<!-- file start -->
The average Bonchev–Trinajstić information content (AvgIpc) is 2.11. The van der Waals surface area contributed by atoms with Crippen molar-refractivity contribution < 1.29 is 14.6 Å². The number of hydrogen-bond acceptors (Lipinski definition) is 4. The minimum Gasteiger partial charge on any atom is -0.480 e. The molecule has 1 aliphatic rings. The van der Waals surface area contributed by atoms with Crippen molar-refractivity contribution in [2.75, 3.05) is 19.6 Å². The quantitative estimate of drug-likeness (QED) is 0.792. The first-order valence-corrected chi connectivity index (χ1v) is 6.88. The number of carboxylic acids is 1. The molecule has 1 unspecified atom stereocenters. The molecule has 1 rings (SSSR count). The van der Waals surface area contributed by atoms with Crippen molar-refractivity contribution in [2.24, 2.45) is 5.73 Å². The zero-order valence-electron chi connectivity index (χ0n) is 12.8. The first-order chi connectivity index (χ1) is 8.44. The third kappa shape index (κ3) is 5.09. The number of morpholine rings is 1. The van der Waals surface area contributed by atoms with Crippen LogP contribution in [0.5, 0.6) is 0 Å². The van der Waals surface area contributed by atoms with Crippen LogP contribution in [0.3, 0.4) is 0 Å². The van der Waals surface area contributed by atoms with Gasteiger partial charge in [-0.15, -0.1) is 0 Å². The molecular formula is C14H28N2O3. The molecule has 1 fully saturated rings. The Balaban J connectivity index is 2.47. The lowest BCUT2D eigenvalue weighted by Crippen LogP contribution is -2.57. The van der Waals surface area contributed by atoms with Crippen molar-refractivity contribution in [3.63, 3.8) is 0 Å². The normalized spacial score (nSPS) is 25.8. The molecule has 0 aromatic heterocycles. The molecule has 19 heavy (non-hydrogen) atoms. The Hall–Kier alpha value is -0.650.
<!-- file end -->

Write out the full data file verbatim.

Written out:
The average Bonchev–Trinajstić information content (AvgIpc) is 2.11. The van der Waals surface area contributed by atoms with Crippen molar-refractivity contribution < 1.29 is 14.6 Å². The number of hydrogen-bond acceptors (Lipinski definition) is 4. The minimum Gasteiger partial charge on any atom is -0.480 e. The molecule has 1 aliphatic rings. The van der Waals surface area contributed by atoms with Crippen molar-refractivity contribution in [2.75, 3.05) is 19.6 Å². The quantitative estimate of drug-likeness (QED) is 0.792. The first-order valence-corrected chi connectivity index (χ1v) is 6.88. The number of carboxylic acids is 1. The molecule has 1 unspecified atom stereocenters. The molecule has 1 rings (SSSR count). The van der Waals surface area contributed by atoms with Crippen molar-refractivity contribution in [2.24, 2.45) is 5.73 Å². The zero-order valence-electron chi connectivity index (χ0n) is 12.8. The first-order chi connectivity index (χ1) is 8.44. The third kappa shape index (κ3) is 5.09. The number of morpholine rings is 1. The van der Waals surface area contributed by atoms with Crippen LogP contribution in [0.5, 0.6) is 0 Å². The van der Waals surface area contributed by atoms with Crippen LogP contribution in [0.3, 0.4) is 0 Å². The van der Waals surface area contributed by atoms with Gasteiger partial charge in [-0.15, -0.1) is 0 Å². The molecular formula is C14H28N2O3. The molecule has 1 fully saturated rings. The Balaban J connectivity index is 2.47. The lowest BCUT2D eigenvalue weighted by Crippen LogP contribution is -2.57. The van der Waals surface area contributed by atoms with Crippen molar-refractivity contribution in [3.63, 3.8) is 0 Å². The normalized spacial score (nSPS) is 25.8. The molecule has 0 aromatic heterocycles. The molecule has 19 heavy (non-hydrogen) atoms. The Hall–Kier alpha value is -0.650.